We estimate the eaters-only exposure to mica-based pearlescent pigments from the proposed uses in cordials, liqueurs, flavored alcoholic malt beverages, wine coolers, cocktails, and non-alcoholic cocktail mixers and mixes for the U.S. population to be 0.15 grams/person/day (g/p/d) at the mean and 0.34 g/p/d at the 90th percentile (Ref. 1). (An eaters-only exposure is the total of the amount of food consumed per day averaged over the number of days in the survey period by individuals consuming the food at least once during the survey period.) In a previous amendment to § 73.350 (78 FR 35115 at 35115 and 35116 (June 12, 2013)), we estimated a CEDI for the use of mica-based pearlescent pigments in food (§ 73.350) and ingested drugs (§ 73.1350) using food consumption data from the 2003 to 2008 National Health and Nutrition Examination Survey (NHANES). In our current safety assessment, we updated the previous exposure to mica-based pearlescent pigments from all approved uses in foods using NHANES food consumption data from 2007 to 2010. In estimating the exposure to mica-based pearlescent pigments from the use in ingested drugs, we relied on the estimates used in a previous safety evaluation (Ref. 1). The updated eaters-only CEDI of mica-based pearlescent pigments, including the petitioned use in cordials, liqueurs, flavored alcoholic malt beverages, wine coolers, cocktails, and non-alcoholic cocktail mixers and mixes, and the currently approved uses in food and ingested drugs, is 0.25 g/p/d at the mean and 0.50 g/p/d at the 90th percentile for the U.S. population (Ref. 1). The updated CEDIs for mica-based pearlescent pigments are not significantly different from the previous CEDIs (78 FR 35115 at 35116). This is not unexpected, as both the previous and updated exposure estimates were based on a similar set of NHANES food codes that included cordials, liqueurs, and cocktails (Ref. 1). In addition, the percent of the population consuming alcoholic beverages from the petitioned use is significantly lower compared to the proportion of the population that consumes foods and ingested drugs containing mica-based pearlescent pigments, thereby resulting in a smaller contribution to the CEDI (Ref. 1).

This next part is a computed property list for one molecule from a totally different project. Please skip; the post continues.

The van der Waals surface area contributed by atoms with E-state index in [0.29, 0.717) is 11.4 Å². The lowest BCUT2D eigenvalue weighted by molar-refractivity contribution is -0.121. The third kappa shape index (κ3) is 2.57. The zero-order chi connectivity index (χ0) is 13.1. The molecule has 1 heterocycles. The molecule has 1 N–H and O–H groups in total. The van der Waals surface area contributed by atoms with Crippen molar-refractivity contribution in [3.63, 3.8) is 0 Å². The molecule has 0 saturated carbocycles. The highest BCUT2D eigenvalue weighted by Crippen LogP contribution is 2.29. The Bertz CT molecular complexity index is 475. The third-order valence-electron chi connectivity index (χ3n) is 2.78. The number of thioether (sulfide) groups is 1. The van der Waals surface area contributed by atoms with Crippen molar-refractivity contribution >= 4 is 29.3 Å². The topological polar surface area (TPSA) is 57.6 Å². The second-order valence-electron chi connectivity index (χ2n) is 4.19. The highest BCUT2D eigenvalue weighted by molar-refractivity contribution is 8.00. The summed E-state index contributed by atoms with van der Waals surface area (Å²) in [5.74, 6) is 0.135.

To support the safety of the proposed uses of mica-based pearlescent pigments in food, the petitioners of CAPs 4C0299 and 5C0301 referenced the safety Start Printed Page 32306determination made by FDA for previously filed petitions (70 FR 42271 (July 22, 2005); 71 FR 31927 (June 2, 2006); and 78 FR 35115). In a prior safety evaluation, we concluded that the bioavailability of ingested mica-based pearlescent pigments and/or their individual components is expected to be low based on the chemical nature of these inorganic pigments and their individual components and the low solubility of mica-based pearlescent pigments in media relevant to human health (e.g., digestive fluids in the gastrointestinal tract) (70 FR 42271 at 42272). We are not aware of any new studies on the bioavailability of mica-based pearlescent pigments published since our previous evaluation (70 FR 42271). As part of our current safety evaluation, we also reviewed several recent studies on titanium dioxide, which is a component of mica-based pearlescent pigments, to further clarify the extent of the color additive's bioavailability. We determined that the new information on titanium dioxide supports our previous conclusion that mica-based pearlescent pigments are not bioavailable to any significant extent upon ingestion (Ref. 3).